Touring the temples of Angkor prompts this question: Why did the ancient Khmer Empire choose to build its cities and temples in this seemingly unremarkable area in the midst of a flat Cambodian floodplain? The key to this mystery lies just to the south of Siem Reap. Here lies the wonder that is Tonlé Sap Lake.
Designated as UNESCO Biosphere Reserve in 1997, Tonlé Sap is the largest freshwater lake in South East Asia. The lake is unusual in that its flow changes direction twice a year. During the dry season Tonlé Sap spills its waters into the Mekong River. In the rainy time of year, when monsoons swell the rivers, the Mekong backs up at a bend and pumps countless gallons of water into the lake. Over a year, the lake varies in area from about 1,000 to over 6,000 square miles.
The ever-fluctuating waters rich with nutrients produce a remarkably productive ecosystem high in biodiversity. Indeed Tonlé Sap is one of the most productive inland fisheries in the world. This single lake produces 75% of Cambodia’s inland fish catch and over 60% of the country’s protein intake. It is no accident that ancient Angkor was located nearby.
Riding in the back of Mr. Panha’s tuk tuk we made the journey over Cambodia’s marginal dirt roads from Siem Reap to a boat dock on the December edge of Tonlé Sap. Our visit in 2011 came at the end of a record rainy season. The lake water’s were near their high point. Visiting at high water it is hard to imagine Tonlé Sap when the water is low. The Tonlé Sap experience depends on the season; over a year the water levels of the lake cycle more than thirty feet.
Getting off of Tonlé Sap’s flat floodplain and onto the lake required a boat. Boats are easy to hire. For 23 US dollars we chartered a long tail boat at the docks. Soon we were in a narrow wooden craft splitting the gentle waves heading out to the lake.
Long tail boats are one off affairs. No two boats are identical. Large automotive engines wedged into the back of a handcrafted hull provide the muscle. The power is transferred to the water by a long shaft that extends to a propeller well past the stern of the boat. The Tonlé Sap version of Southeast Asia’s iconic long tail boat uses a rudder mounted behind a propeller. This rudder is controlled by a rudimentary set of cables that connect to a simple drum at the base of a shaft connected to a repurposed steering wheel. Our boat’s pilot controlled the engine by applying pressure with his calloused bare big toe on a thick strand of wire that served as the throttle cable. No need for the more expensive and more complicated gas pedal! The whole arrangement looked precarious at best with the nylon steering cables tied off at various points, remnants of many repairs and adjustments. Indeed, the next breakdown looked imminent. Not that it would matter much. Any failure of the steering or the throttle assemblies would take no more than a couple of minutes to rectify. It was all so simple.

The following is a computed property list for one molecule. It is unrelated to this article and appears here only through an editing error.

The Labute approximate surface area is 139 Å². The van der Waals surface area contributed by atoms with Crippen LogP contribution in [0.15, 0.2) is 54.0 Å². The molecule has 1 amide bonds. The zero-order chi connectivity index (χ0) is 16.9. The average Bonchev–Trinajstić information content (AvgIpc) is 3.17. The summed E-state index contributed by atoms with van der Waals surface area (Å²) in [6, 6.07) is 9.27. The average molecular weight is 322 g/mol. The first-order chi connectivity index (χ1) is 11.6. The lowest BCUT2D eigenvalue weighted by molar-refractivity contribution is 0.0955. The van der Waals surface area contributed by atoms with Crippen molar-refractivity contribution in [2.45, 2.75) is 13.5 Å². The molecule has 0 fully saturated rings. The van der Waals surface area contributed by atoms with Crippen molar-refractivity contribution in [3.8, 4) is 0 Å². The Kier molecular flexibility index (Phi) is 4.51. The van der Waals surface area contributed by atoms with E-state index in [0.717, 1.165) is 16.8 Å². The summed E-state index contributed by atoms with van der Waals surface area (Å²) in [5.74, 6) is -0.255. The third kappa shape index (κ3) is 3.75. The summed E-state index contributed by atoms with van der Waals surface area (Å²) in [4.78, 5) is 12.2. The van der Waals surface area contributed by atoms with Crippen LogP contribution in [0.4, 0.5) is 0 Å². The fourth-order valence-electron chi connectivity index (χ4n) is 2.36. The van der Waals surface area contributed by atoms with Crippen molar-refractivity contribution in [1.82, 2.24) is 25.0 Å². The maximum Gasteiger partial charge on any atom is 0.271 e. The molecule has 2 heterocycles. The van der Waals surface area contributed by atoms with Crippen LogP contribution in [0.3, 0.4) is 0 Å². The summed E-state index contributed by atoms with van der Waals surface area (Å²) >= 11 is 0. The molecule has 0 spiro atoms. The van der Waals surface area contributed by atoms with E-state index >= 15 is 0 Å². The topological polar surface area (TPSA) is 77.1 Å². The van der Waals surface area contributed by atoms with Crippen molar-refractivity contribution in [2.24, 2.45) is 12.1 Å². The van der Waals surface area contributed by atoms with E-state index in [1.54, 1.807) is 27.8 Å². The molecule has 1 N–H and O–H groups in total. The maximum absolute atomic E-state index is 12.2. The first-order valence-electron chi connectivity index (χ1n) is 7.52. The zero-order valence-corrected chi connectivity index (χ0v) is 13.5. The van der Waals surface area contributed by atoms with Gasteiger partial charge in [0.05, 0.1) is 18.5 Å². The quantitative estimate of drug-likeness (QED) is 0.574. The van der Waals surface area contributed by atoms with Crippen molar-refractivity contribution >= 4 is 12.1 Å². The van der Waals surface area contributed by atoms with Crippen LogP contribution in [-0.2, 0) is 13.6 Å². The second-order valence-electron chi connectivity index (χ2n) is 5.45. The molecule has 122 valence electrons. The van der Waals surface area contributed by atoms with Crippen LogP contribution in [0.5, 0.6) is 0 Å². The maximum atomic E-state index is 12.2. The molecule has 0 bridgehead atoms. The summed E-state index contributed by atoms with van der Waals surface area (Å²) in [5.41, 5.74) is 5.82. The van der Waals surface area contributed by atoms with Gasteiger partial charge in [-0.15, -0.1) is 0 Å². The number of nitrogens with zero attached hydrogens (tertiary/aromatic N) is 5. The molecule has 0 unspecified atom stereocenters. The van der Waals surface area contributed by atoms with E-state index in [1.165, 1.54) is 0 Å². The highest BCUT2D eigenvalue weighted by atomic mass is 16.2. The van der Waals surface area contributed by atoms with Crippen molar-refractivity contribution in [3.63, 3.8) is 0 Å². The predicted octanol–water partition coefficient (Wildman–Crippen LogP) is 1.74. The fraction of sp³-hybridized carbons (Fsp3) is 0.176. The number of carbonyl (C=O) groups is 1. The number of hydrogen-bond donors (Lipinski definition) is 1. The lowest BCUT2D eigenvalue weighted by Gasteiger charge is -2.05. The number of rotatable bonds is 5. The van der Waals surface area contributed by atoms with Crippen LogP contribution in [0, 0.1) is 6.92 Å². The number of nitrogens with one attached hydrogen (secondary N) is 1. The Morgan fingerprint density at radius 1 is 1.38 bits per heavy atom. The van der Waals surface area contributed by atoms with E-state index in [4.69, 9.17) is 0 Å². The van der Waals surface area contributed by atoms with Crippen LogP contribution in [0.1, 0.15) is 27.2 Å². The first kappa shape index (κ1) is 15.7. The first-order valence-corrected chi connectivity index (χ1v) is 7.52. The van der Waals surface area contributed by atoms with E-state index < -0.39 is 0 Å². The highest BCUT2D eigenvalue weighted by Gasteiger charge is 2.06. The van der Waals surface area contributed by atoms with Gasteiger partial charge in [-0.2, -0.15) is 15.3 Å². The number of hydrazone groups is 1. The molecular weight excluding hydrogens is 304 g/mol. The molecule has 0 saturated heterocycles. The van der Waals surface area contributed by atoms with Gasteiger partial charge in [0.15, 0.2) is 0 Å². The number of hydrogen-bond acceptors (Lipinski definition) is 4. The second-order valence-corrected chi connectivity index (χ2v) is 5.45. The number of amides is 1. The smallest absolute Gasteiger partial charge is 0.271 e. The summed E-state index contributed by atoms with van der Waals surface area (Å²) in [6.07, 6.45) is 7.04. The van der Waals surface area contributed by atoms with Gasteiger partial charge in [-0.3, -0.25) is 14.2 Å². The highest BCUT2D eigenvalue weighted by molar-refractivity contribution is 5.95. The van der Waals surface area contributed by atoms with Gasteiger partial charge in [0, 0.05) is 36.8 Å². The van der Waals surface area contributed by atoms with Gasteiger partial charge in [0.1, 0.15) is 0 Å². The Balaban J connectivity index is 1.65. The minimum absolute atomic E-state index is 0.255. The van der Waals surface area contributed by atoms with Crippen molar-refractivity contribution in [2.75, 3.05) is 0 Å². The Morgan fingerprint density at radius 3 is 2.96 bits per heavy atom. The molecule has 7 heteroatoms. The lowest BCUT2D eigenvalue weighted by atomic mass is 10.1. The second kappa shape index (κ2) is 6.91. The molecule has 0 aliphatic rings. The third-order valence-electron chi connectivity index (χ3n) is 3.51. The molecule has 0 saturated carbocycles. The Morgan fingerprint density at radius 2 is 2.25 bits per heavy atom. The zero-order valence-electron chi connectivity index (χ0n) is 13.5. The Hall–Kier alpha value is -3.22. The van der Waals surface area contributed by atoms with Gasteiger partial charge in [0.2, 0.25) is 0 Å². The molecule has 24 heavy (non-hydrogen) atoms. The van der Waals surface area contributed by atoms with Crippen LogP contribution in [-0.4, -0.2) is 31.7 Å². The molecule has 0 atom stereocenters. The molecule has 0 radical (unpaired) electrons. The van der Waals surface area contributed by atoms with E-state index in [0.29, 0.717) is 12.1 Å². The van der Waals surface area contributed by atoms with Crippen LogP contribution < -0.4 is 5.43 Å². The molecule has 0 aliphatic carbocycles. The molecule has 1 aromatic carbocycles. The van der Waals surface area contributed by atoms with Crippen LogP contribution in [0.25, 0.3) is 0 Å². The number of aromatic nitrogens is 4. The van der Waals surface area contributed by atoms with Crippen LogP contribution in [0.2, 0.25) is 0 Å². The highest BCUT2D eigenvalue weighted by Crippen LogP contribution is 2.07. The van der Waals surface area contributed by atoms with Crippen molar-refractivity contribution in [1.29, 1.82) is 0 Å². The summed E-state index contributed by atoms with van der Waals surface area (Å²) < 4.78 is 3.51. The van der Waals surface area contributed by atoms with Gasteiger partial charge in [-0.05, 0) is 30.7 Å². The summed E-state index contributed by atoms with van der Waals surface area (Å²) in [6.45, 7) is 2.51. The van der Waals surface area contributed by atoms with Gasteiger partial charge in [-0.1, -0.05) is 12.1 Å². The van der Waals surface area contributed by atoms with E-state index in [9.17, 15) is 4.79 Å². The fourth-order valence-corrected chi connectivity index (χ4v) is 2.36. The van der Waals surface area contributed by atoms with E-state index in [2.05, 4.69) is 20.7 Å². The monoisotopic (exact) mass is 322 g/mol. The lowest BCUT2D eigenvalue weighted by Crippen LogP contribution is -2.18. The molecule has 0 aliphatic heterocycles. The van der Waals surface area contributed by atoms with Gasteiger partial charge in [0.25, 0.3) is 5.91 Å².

On the boat we headed to Kompong Phluk. Kompong Phluk is a floating village. The “floating village” term is a misnomer; all of Kompong Phluk’s permanent buildings are fixed to the ground on high stilts. Though they sometimes appear to, the village’s houses are never actually suspended on water even when the central road is part of Tonlé Sap Lake. In the dry season, when the main street is parched and dusty, even less floats in the village.
Kompong Phluk’s streets were waterways when we visited. For us it felt odd to cruise through the middle of the residential area on a boat but for the villagers life goes on. Smiles greet the endless stream of tourist boats. Here tourism is not burden; it is economic lifeblood. All around children frolic and play in the water. The screams of kids having fun are a universal sound; everywhere in the world it is the same. In Kompong Pluck, with Tonlé Sap’s waters lapping at the house’s stilts, the life of a child seems particularly simple and idyllic. A visit brings a longing for a return to the innocence of youth.
Not far past the village, through channel cut through a healthy flooded forest, is the open lake. Though large fishing boats worked to find their catch in the open waters it would be a good guess that many fish were hiding amongst the partially submerged trees. Perhaps it is this seasonally protected fish habitat that has kept Tonlé Sap as viable fishery for eons.
Later when we returned to Siem Reap we were sure to try the fresh fish plucked from Tonlé Sap in a Pub Alley restaurant. The boney fish was delicate with the slightly dirty flavors typical of freshwater fish.
Our meal came with an unintended bonus. We ordered a bottle of San Pellegrino, a luxury item in Siem Reap. The bottle came to the table and was opened. The first sip left a funny aftertaste. Another try confirmed that something was not right. The water tasted alcoholic. We called to the waiter to the table. He was confused. It was San Pellegrino like Perrier, right? After some confusion we finally convinced our server to try the water. Two sips latter and he too realized there was a problem. It turned out that we’d inadvertently been served a bottle of homemade hooch that had been bottled in a San Pellegrino bottle and brought to the restaurant to share with the staff. With a laugh and an apology the bottle was replaced with authentic San Pelligrino.
After dinner we walked over to Siem Reap’s night market. Four US dollars bought two 40-minute foot massages. The price was right. We’d return each night for more; we needed to. With a lot to see in Angkor, temple viewing was taking a toll on our feet. But the truth is at the price we definitely didn’t need an excuse to get a foot massage.